(Image Credit: Dollar Photo Club.)
High competition, shrinking margins and tightened laws and restrictions make it especially important for insurance companies to make a good return on investment, more efficiently and more effectively. Implementing project management (PM) best practices helps insurers improve their performance, sell more products and retain customers.
Insurance carriers are becoming smarter at utilizing PM practices effectively while remaining flexible to adapt those practices to demand. But while there has been improvement in the area, it’s essential for companies to continue to improve and stay focused on how best to execute project management methodologies. So, let’s take a look at some best practices for successful project management implementation for the insurance industry:
- Keep your PM as dynamic as your processes
Yes, every project manager will agree that having a solid plan of action from the very beginning is essential. But that doesn’t mean that the plan can’t be modified along the way. You need to be flexible to be able to meet market and customer demands. Always have a Plan B (or even Plan C) ready. Keep in mind that it’s not about making constant changes to the plan as necessary, but it’s about anticipating changes and risks, reacting in a timely manner and adapting the plan accordingly.
Insurers are familiar with risk management, but instead of just identifying the risks for clients, it’s important to identify, assess and mitigate risks when implementing a project—and have an actionable plan ready. Think about what could go wrong and how it could go wrong, what can be done to prevent problems from occurring, and counter measures needed to mitigate issues.
- Keep your project on track
Now that you have a plan and identified risks, how do you make sure that things are going according to plan?
Data is extremely important to measure in the industry. Executives use technology to track metrics, such as the number of policies per client, and to analyze relevant data to improve their product portfolio and to create new products that will cater to a wide range of clients. Analyzing data also helps track whether actual progress is in line with the planned progress, and provides a comparison of actual costs with estimated costs. In short, all these metrics will help in determining whether the project is successful or unsuccessful.
In addition, schedule and task management are key components for employees and underwriting agents, used to maximize the efficiency of client management. Work and workflow visualization tools such as Kanban boards are helpful in planning and scheduling tasks—either created traditionally with pen and paper or on a whiteboard, or through the use of a project management application. For long-term planning, Gantt charts ensure that teams see the big picture and stay focused on their project goals.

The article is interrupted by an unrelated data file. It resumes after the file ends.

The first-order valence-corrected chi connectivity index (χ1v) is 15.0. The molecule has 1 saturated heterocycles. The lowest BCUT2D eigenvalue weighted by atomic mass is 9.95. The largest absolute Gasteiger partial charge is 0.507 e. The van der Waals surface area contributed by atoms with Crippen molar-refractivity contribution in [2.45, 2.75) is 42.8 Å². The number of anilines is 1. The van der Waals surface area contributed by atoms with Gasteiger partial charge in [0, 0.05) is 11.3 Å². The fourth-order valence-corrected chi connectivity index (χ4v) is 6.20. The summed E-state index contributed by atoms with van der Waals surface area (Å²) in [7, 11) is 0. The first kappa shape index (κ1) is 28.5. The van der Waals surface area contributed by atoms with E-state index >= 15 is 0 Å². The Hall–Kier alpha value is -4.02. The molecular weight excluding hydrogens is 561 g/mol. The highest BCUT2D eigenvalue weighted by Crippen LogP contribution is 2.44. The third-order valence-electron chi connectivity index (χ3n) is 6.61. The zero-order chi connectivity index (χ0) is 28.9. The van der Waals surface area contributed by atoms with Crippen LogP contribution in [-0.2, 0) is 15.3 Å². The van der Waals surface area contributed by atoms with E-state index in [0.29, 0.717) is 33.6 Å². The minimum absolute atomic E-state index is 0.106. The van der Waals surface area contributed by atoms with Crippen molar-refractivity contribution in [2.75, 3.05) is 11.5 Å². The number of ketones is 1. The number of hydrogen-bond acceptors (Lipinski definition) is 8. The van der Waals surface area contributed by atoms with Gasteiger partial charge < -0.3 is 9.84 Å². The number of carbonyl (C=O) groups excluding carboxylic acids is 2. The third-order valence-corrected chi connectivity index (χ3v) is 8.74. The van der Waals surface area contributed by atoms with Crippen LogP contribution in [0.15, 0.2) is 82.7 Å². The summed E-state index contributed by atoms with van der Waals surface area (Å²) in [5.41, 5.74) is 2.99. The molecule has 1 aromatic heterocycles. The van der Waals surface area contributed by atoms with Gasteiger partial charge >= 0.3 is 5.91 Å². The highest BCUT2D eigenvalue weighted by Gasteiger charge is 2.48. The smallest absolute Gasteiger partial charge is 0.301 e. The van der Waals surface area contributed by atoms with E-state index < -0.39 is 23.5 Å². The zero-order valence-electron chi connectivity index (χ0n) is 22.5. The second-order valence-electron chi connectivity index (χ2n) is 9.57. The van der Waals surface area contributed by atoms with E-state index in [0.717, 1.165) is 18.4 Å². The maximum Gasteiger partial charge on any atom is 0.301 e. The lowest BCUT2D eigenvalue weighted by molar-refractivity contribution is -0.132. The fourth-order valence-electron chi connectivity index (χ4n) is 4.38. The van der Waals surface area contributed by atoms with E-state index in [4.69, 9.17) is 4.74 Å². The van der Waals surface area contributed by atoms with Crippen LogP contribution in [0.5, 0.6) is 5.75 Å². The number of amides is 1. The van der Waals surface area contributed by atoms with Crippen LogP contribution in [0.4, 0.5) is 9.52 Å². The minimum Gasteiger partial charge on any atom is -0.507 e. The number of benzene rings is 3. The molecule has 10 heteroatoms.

- Keep your PM simple
It’s easy to get caught up in (and waste time) trying out new project management or business methods and applications, but it’s important not to forget that project management is used to increase the effectiveness and efficiency of the business and to streamline processes. Project managers need to keep this goal in mind and keep project management simple.
In order to achieve effective simplicity it’s important to have clear project objectives, to set realistic deadlines, and to balance time, cost, and scope. Make sure that these factors are aligned with the overall business strategy and that they are economically and/or technically viable. For example, you might have been eyeing a new CRM software but need to consider whether it’s compatible with the other current applications, and to consider the amount of time employees will need to familiarize themselves with the new software.
- Keep your knowledge transfer transparent
Have a clear documentation system in place so that it’s easy to identify and track which products work for each client. This documentation system can also serve as a knowledge database, which new agents (or current agents) can use to review old contracts and learn the ‘best practices’ from both past successes and failures.
Along with good documentation, project managers also need to make sure that there is a clear communication system in place to avoid misunderstandings and confusions, which can be costly to the organization.
- Keep improving your processes and your product
Staying flexible is essential to remain on top of industry trends, and that’s particularly necessary for processes and products. Competition doesn’t sleep, and in a highly competitive industry such as insurance, it is vital to have and retain a competitive edge, which can be achieved with efficient processes and innovative products.
Sure, your organization’s current way of handling project management might be efficient, but is it really the most efficient way? There’s always room for improvement, and project management methods such as agile and lean can help continuously improve processes. To increase efficiency, decision makers should consider standardizing recurring procedures such as claim management.
As society and demographics are in constant motion, it’s important to adapt your product portfolio to the needs of your clients. Selling insurance to millennials and baby boomers will create different demand, and the product portfolio needs to be flexible and adaptable in order to cater to a wide range of clients.